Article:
In this first episode of the 2015 Māori Television series, three rangitahi answer a Facebook call for sailors who are up for reconnecting with nature and their culture, on a six week waka journey circumnavigating the North Island. The te ao Māori twist on the fish out of water reality show sees a trio of young Māori (including Boy discovery Rickylee Russell-Waipuka) set sail on Hoturoa Barclay-Kerr’s waka Haunui, where they’re separated from social media, face seasickness and rough seas, and learn the "ancient laws of voyaging". The winner gets the chance to join a voyage to Rarotonga.
A 'waka huia' is traditionally a treasure box to hold the revered huia feather. Waka Huia the TV series records and preserves Māori culture and customs. The long-running series also covers social and political concerns of the day, taking a snapshot of Māori history. Waka Huia is seen as a taonga for future generations and is presented completely in te reo Māori. This first episode is about the language and its survival, and features groundbreaking TV interviews with Sir James Henare and Dame Mira Szaszy.
The largest gathering ever seen of Māori tribal war canoes (waka taua) was one of the centrepieces of the 150th anniversary of the signing of the Treaty of Waitangi in 1990. This documentary, narrated by Tukuroirangi Morgan, followed the ambitious countrywide programme to build the ornately carved waka, and assemble them at Waitangi as a demonstration of Māori pride and unity. The 22 strong fleet, powered by 1000 paddlers, also fulfilled a dream of Tainui leader Princess Te Puea Herangi that had been curtailed 50 years earlier by World War II.
A 'waka huia' is traditionally a treasure box to hold the revered huia feather. The multi award-winning television series of the same name records and preserves Māori culture and customs. It is presented completely in Te Reo Māori. The long-running series travels extensively to retell tribal histories, and sets a high standard of reo, seeking to interview only fluent speakers. Waka Huia also covers some of the social and political concerns of the day, taking a snapshot of Māori history. Created by the late Whai Ngata, Waka Huia is a tāonga for future generations.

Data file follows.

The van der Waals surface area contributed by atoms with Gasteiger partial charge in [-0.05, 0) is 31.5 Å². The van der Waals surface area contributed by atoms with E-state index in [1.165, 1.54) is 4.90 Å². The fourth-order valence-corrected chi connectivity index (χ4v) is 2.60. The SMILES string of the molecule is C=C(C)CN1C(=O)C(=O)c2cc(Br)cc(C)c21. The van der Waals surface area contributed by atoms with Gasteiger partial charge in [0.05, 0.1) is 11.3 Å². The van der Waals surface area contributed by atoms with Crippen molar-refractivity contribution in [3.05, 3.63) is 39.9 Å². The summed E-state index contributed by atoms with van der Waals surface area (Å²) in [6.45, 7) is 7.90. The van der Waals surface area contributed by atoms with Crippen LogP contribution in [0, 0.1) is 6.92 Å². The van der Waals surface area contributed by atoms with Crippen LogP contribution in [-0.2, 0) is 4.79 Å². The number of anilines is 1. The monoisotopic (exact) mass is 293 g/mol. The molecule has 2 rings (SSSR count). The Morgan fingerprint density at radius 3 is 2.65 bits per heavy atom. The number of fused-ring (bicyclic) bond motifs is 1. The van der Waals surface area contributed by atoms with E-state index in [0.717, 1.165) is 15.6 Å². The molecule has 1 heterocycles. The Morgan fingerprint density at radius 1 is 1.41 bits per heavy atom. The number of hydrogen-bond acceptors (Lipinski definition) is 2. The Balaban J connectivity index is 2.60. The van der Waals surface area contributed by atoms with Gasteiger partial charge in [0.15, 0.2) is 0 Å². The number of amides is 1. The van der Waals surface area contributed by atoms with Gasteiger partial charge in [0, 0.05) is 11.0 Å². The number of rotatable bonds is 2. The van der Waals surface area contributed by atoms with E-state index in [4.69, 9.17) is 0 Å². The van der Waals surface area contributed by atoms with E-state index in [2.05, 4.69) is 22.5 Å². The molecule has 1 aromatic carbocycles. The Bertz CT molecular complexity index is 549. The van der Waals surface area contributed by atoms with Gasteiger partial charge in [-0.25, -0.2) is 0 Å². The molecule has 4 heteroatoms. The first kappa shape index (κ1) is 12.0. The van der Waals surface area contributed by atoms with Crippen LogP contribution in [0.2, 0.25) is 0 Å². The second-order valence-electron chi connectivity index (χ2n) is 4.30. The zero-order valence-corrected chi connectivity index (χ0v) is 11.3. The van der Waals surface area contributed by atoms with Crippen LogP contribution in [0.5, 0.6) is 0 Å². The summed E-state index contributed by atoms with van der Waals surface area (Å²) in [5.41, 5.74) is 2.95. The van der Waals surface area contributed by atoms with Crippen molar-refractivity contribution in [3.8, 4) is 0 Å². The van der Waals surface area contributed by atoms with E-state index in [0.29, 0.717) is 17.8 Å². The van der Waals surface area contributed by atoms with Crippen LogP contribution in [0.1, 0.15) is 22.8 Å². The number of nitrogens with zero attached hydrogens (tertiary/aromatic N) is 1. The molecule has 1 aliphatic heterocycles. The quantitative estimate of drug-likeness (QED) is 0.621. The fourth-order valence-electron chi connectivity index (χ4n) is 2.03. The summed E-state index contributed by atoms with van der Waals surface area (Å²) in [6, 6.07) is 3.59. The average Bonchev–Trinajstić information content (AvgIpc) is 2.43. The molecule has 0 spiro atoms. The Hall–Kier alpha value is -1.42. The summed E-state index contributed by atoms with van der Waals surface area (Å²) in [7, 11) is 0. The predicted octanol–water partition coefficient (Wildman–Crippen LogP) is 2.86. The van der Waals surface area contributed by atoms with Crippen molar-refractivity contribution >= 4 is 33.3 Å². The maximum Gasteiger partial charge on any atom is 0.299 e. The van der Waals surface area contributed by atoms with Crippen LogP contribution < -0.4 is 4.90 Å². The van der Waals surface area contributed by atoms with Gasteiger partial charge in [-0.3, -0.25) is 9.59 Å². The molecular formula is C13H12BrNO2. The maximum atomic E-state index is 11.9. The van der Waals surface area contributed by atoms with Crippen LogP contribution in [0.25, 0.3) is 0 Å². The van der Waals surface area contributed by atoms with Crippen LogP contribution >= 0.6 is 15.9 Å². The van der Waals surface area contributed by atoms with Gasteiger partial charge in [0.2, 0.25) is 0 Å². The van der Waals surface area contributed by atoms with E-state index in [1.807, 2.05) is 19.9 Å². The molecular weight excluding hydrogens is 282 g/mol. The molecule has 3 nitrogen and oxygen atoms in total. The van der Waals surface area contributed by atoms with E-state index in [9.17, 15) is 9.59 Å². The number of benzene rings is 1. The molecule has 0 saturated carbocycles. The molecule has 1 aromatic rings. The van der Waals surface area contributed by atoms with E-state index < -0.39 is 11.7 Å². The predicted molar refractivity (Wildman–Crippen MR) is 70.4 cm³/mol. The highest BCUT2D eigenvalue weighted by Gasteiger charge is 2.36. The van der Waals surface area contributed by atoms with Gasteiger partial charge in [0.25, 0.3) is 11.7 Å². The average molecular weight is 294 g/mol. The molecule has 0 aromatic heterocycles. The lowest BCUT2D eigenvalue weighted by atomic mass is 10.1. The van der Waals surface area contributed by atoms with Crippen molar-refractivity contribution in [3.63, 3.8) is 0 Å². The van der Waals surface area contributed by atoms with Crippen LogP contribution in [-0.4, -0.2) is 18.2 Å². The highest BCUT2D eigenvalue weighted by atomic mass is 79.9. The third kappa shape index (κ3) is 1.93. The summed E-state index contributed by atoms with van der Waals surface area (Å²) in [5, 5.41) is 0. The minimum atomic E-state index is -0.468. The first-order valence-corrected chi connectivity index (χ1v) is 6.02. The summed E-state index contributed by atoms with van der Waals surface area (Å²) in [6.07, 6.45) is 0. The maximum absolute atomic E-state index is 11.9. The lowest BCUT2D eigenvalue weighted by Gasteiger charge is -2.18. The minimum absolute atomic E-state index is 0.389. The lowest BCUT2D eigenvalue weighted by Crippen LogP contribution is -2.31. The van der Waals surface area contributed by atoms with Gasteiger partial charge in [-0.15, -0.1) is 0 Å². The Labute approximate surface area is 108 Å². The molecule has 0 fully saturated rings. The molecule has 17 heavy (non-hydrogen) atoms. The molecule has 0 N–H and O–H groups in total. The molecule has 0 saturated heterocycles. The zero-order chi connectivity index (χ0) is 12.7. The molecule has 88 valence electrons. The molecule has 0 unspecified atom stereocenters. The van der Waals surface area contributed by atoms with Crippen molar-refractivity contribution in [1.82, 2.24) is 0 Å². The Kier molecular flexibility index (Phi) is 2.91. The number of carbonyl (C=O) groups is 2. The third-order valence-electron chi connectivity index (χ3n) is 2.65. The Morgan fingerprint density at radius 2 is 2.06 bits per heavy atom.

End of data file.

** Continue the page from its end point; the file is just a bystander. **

In this 10-part Māori Television series from 2015, three young people go aboard a traditional waka, on a six week trip around the North Island. Waka Warrior grew out of a larger project where seven traditional waka undertook a two year, 22,000 nautical mile trip from Auckland to North America and back, via the Pacific. The waka Haunui becomes a wi-fi free 'floating marae' for the students, as they are mentored in the "ancient laws of voyaging". The series was created by Anna Marbrook and veteran waka skipper Hoturoa Barclay-Kerr, and produced by Auckland company Zoomslide.
Cinematographer Waka Attewell has been shooting images of New Zealand for over 30 years. He began his career at John O' Shea's Pacific Films and later established his own production company Valhalla Films, where he has filmed and directed a run of commercials, films and documentaries.
Cinematographer Waka Attewell is something of a legend in the Kiwi film industry. From landmark 70s TV series Tangata Whenua, he has gone on to climb mountains with Sir Ed; shoot commercials, shorts and six and a half features — including the acclaimed Starlight Hotel — plus direct Ian Mune doco In the Shadow of King Lear.
Jock Phillips begins his journey through our Waitangi collection by recalling an awkward encounter with a security guard at the treaty grounds. Wandering 50 years between the first film in this collection and the last, Phillips explores changing attitudes to the Treaty. Discover everything from Mike King on the treaty trail, to trench warfare, waka-building and epic drama.
NZ On Screen's Pacific Collection celebrates many things — many islands, many cultures, and the many Pasifika creatives who have enriched Aotearoa, by bringing their stories to the screen. The collection is curated by Stephen Stehlin, whose involvement in flagship Pacific magazine show Tagata Pasifika goes back to its very first season. In his backgrounder, Stehlin touches on sovereignty, diversity, Polyfest and bro'Town — and the relationship between Pacific peoples and Māori in Aotearoa.
Māori Television hit the airwaves on 28 March 2004. This collection demonstrates how the network has staked its place as Aotearoa's indigenous broadcaster. The kete is overflowing with tasty morsels — from comedy, waiata, hunting and language learning, to award-winning coverage of Anzac Day. Māori Television HOD of Content Development Nevak Rogers backgrounds some MTS highlights here, while Tainui Stephens unravels the history of Māori on television here: choose from te reo and English versions of each backgrounder.